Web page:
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    Author(s): Phil Mullins; Patrick T. Maher
    Date: 2007
    Source: In: Watson, Alan; Sproull, Janet; Dean, Liese, comps. Science and stewardship to protect and sustain wilderness values: Eighth World Wilderness Congress symposium; September 30-October 6, 2005; Anchorage, AK. Proceedings RMRS-P-49. Fort Collins, CO: U.S. Department of Agriculture, Forest Service, Rocky Mountain Research Station. p. 402-410
    Publication Series: Proceedings (P)
    Station: Rocky Mountain Research Station
    PDF: View PDF  (2.2 MB)

    Description

    Paddling the Big Sky began as many expeditions do: out of past trips and in the stories, banter and daydreams of a group of friends. The journey, by canoe, departed from the foothills of the Rocky Mountains, stretched over 2,800 km (1,740 miles), crossed prairie, the width of the boreal forest, and then the “barren lands.” It included a 29-day university outdoor education program, lasted 100 days, and ended at Kugluktuk on the shores of the Coronation Gulf in Canada’s Eastern Arctic territory of Nunavut.

    Seven people participated, one member left the expedition in Yellowknife and there the seventh, a student from the first month, joined the team. The expedition members, being athletes, guides, and educators, were pursuing various levels of post-secondary education related to outdoor recreation, tourism, education, and/or socio-cultural perspectives on physical education. Degrees ranged from a first undergraduate degree to doctoral studies. Experience levels also varied from having grown up canoeing and having led international environmental education and adventure programs to those on their first-ever canoe trip. An overarching interest among participants was the past, present, and future role of outdoor recreation and education as a mode of personal, social, and environmental learning.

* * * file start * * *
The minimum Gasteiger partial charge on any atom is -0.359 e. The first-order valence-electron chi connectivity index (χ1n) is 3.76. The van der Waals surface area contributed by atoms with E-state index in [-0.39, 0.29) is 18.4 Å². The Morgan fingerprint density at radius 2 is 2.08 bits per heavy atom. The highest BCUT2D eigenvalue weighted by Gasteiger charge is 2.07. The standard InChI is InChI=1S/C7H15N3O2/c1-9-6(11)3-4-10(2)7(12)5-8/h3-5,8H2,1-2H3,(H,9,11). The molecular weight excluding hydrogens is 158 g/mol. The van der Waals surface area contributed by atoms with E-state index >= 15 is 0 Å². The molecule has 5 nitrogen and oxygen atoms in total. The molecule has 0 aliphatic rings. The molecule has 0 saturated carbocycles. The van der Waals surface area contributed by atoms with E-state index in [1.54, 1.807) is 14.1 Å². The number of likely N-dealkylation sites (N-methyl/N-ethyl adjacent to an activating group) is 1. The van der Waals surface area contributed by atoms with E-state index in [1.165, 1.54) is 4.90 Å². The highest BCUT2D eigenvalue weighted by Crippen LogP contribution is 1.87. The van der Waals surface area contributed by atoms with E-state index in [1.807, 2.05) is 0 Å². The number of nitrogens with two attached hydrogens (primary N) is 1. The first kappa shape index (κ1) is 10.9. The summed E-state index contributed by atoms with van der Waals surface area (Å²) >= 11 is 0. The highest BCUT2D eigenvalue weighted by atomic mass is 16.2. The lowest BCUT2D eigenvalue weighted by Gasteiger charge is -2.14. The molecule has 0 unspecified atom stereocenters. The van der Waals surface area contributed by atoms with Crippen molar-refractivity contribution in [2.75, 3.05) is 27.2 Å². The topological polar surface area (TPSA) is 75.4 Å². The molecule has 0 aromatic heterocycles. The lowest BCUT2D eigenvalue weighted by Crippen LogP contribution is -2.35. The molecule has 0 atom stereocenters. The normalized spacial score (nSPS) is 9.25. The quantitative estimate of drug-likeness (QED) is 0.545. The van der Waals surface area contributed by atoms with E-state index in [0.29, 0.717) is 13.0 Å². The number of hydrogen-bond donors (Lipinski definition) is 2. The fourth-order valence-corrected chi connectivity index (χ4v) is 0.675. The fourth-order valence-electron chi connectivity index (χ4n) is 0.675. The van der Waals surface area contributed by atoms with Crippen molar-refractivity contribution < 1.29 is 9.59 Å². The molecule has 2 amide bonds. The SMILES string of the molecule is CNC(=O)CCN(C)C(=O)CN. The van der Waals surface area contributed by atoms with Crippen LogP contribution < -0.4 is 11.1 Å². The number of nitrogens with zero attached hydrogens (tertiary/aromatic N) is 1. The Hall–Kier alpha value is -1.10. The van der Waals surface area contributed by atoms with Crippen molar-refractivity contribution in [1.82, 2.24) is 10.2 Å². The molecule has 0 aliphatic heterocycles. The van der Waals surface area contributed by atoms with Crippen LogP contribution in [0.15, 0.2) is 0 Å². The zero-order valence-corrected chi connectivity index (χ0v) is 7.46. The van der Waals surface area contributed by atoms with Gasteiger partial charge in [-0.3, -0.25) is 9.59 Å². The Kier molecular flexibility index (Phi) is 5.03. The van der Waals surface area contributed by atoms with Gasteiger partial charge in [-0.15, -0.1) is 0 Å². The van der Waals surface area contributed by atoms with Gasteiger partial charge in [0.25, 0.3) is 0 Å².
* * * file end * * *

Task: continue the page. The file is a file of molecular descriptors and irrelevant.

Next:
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    Citation

    Mullins, Phil; Maher, Patrick T. 2007. Paddling the Big Sky: Reflections on place-based education and experience. In: Watson, Alan; Sproull, Janet; Dean, Liese, comps. Science and stewardship to protect and sustain wilderness values: Eighth World Wilderness Congress symposium; September 30-October 6, 2005; Anchorage, AK. Proceedings RMRS-P-49. Fort Collins, CO: U.S. Department of Agriculture, Forest Service, Rocky Mountain Research Station. p. 402-410

    Keywords

    wilderness, biodiversity, protected areas, economics, subsistence, tourism, traditional knowledge, community involvement, policy, stewardship, education, spiritual values

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https://www.fs.usda.gov/treesearch/pubs/31062